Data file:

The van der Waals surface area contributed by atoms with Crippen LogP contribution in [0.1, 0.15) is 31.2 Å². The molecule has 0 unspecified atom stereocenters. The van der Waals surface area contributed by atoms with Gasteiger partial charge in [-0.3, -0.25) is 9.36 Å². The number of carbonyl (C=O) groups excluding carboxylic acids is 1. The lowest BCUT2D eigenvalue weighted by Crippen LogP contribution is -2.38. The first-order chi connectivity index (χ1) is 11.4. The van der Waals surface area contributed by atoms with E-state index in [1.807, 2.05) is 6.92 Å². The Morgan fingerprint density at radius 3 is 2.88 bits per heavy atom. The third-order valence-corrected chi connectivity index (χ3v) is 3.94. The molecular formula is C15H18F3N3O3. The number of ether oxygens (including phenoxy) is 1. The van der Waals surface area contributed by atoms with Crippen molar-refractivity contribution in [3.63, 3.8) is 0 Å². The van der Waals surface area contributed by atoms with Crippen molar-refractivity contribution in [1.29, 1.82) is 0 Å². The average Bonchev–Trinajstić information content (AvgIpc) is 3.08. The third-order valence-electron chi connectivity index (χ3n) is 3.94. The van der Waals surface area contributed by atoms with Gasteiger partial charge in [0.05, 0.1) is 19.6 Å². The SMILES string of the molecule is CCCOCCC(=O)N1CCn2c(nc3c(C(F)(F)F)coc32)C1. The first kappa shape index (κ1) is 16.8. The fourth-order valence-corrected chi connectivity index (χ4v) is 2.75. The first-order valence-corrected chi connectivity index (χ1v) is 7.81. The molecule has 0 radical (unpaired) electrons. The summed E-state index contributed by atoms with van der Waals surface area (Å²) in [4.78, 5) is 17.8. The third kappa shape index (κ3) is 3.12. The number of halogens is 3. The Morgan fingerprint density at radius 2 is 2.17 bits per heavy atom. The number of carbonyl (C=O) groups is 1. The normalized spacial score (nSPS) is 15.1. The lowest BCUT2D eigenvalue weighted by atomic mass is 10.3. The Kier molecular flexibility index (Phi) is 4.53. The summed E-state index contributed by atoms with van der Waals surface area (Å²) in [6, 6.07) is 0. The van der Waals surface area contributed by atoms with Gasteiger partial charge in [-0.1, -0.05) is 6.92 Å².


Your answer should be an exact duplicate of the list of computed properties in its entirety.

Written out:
The van der Waals surface area contributed by atoms with Crippen LogP contribution in [0.1, 0.15) is 31.2 Å². The molecule has 0 unspecified atom stereocenters. The van der Waals surface area contributed by atoms with Gasteiger partial charge in [-0.3, -0.25) is 9.36 Å². The number of carbonyl (C=O) groups excluding carboxylic acids is 1. The lowest BCUT2D eigenvalue weighted by Crippen LogP contribution is -2.38. The first-order chi connectivity index (χ1) is 11.4. The van der Waals surface area contributed by atoms with E-state index in [1.807, 2.05) is 6.92 Å². The Morgan fingerprint density at radius 3 is 2.88 bits per heavy atom. The third-order valence-corrected chi connectivity index (χ3v) is 3.94. The molecular formula is C15H18F3N3O3. The number of ether oxygens (including phenoxy) is 1. The van der Waals surface area contributed by atoms with Crippen molar-refractivity contribution in [3.63, 3.8) is 0 Å². The van der Waals surface area contributed by atoms with Crippen molar-refractivity contribution in [1.29, 1.82) is 0 Å². The average Bonchev–Trinajstić information content (AvgIpc) is 3.08. The third-order valence-electron chi connectivity index (χ3n) is 3.94. The van der Waals surface area contributed by atoms with Gasteiger partial charge in [0.05, 0.1) is 19.6 Å². The SMILES string of the molecule is CCCOCCC(=O)N1CCn2c(nc3c(C(F)(F)F)coc32)C1. The first kappa shape index (κ1) is 16.8. The fourth-order valence-corrected chi connectivity index (χ4v) is 2.75. The first-order valence-corrected chi connectivity index (χ1v) is 7.81. The molecule has 0 radical (unpaired) electrons. The summed E-state index contributed by atoms with van der Waals surface area (Å²) in [4.78, 5) is 17.8. The third kappa shape index (κ3) is 3.12. The number of halogens is 3. The Morgan fingerprint density at radius 2 is 2.17 bits per heavy atom. The number of carbonyl (C=O) groups is 1. The normalized spacial score (nSPS) is 15.1. The lowest BCUT2D eigenvalue weighted by atomic mass is 10.3. The Kier molecular flexibility index (Phi) is 4.53. The summed E-state index contributed by atoms with van der Waals surface area (Å²) in [6, 6.07) is 0. The van der Waals surface area contributed by atoms with Gasteiger partial charge in [-0.1, -0.05) is 6.92 Å².